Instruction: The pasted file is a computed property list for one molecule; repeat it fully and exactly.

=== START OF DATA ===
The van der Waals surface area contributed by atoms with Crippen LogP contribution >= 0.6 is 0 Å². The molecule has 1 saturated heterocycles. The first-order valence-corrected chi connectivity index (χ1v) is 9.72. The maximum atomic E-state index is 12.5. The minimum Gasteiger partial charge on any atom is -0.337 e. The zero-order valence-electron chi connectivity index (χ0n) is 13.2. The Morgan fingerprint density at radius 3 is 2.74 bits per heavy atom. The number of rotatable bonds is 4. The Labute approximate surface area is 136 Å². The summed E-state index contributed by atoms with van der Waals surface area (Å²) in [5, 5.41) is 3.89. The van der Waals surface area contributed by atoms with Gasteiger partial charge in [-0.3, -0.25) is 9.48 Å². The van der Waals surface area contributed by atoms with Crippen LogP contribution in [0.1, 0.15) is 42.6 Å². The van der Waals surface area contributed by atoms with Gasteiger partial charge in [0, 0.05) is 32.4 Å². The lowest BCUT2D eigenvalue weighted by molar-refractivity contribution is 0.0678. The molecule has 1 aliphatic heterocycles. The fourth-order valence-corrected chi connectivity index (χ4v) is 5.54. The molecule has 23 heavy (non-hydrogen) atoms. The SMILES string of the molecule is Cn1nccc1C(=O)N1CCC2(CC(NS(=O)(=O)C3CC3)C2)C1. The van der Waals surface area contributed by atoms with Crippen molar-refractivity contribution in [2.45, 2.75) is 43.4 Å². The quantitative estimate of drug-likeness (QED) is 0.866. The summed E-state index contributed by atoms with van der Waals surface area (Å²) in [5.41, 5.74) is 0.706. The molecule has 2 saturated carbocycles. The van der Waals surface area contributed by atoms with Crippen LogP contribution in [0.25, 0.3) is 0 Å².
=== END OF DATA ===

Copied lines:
The van der Waals surface area contributed by atoms with Crippen LogP contribution >= 0.6 is 0 Å². The molecule has 1 saturated heterocycles. The first-order valence-corrected chi connectivity index (χ1v) is 9.72. The maximum atomic E-state index is 12.5. The minimum Gasteiger partial charge on any atom is -0.337 e. The zero-order valence-electron chi connectivity index (χ0n) is 13.2. The Morgan fingerprint density at radius 3 is 2.74 bits per heavy atom. The number of rotatable bonds is 4. The Labute approximate surface area is 136 Å². The summed E-state index contributed by atoms with van der Waals surface area (Å²) in [5, 5.41) is 3.89. The van der Waals surface area contributed by atoms with Gasteiger partial charge in [-0.3, -0.25) is 9.48 Å². The van der Waals surface area contributed by atoms with Crippen LogP contribution in [0.1, 0.15) is 42.6 Å². The van der Waals surface area contributed by atoms with Gasteiger partial charge in [0, 0.05) is 32.4 Å². The lowest BCUT2D eigenvalue weighted by molar-refractivity contribution is 0.0678. The molecule has 1 aliphatic heterocycles. The fourth-order valence-corrected chi connectivity index (χ4v) is 5.54. The molecule has 23 heavy (non-hydrogen) atoms. The SMILES string of the molecule is Cn1nccc1C(=O)N1CCC2(CC(NS(=O)(=O)C3CC3)C2)C1. The van der Waals surface area contributed by atoms with Crippen molar-refractivity contribution in [2.45, 2.75) is 43.4 Å². The quantitative estimate of drug-likeness (QED) is 0.866. The summed E-state index contributed by atoms with van der Waals surface area (Å²) in [5.41, 5.74) is 0.706. The molecule has 2 saturated carbocycles. The van der Waals surface area contributed by atoms with Crippen LogP contribution in [0.25, 0.3) is 0 Å².